The human genome project, which aimed to sequence the human genome in its entirety, was declared complete in 2003, and was celebrated as a major milestone for science. Genetic sequencing tools had gotten more sophisticated, efficient, and inexpensive, which helped make the achievement possible. But behind the scenes, there were some problems. The human genome contains many repetitive regions that don't code for genes and can be extremely challenging to sequence, so there were some gaps. Most of the work was also performed using a genomic sample from one individual, so it was an incomplete picture. The 1000 Genomes Project, completed in 2012, sequenced 1,092 genomes so that we would learn more about variation in the human genome. But that is still an underrepresentation and the data may not be included in reference sequences, potentially because of quality issues.
Last year, the National Institute of Health announced an initiative to address these problems. Called the “human pangenome reference,” the project aims to sequence the entire genomes of 350 individuals.
"One human genome cannot represent all of humanity. The human pangenome reference will be a key step forward for biomedical research and personalized medicine. Not only will we have 350 genomes representing human diversity, they will be vastly higher quality than previous genome sequences," said David Haussler, professor of biomolecular engineering at UC Santa Cruz and director of the UC Santa Cruz Genomics Institute.
Nobel Laureate Frederick Sanger and colleagues created Sanger sequencing for reading a genetic sequence in 1977. After a DNA sequence has been amplified, each base is labeled and then read from one end. In 1995, pairwise end sequencing was shown to be useful for sequencing whole genomes, and the technology was used to sequence the human genome. A library of fragments is prepared from a genome, and the fragments are read. Computational tools assemble the fragments into longer sequences. Nanopore sequencing, which pushes a molecule through a really tiny pore, detecting the base as it moves through, was created as one of the 'third-generation' sequencing technologies.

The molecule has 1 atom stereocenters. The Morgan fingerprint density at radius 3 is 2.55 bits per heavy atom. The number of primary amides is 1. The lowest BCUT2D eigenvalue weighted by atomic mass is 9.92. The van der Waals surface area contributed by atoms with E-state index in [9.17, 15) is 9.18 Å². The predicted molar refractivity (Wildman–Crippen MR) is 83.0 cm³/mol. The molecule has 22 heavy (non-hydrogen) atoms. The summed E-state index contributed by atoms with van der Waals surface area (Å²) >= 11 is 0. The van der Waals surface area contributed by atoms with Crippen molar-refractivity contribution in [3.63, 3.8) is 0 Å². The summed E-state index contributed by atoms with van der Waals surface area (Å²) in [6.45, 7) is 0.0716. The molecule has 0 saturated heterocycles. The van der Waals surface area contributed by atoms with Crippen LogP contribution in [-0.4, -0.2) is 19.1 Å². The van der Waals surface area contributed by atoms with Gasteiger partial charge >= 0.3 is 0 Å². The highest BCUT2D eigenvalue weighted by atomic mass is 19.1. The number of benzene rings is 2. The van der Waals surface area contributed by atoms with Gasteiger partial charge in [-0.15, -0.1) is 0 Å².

With an intensive effort, including 150,000 hours of commuting time, researchers at UC Santa Cruz researchers were able to use nanopore technology for long-read human genome sequencing. Around a year later, the cost was brought down significantly, and the results could were then obtained within about a week. "We sequenced eleven human genomes in nine days, which was unprecedented at the time," said UC Santa Cruz Research Scientist Miten Jain.
It's now been taken even further; an algorithm has been designed that can use long-read sequencing data to assemble as complete human genome in around six hours, and four about $70.
The researchers said they hope their assembler will increase the pace of genomics research and open opportunities. This includes enabling pangenome research to represent the true scale of human diversity, a decidedly more practical pursuit.
"Our new assembler was designed to be cheap and quick, with the goal to be on the cloud," said UC Santa Cruz's Benedict Paten. "It gives us the power to scale nanopore sequencing. Now, I'm confident that we'll be easily assembling hundreds of de novo genomes in the next couple of years."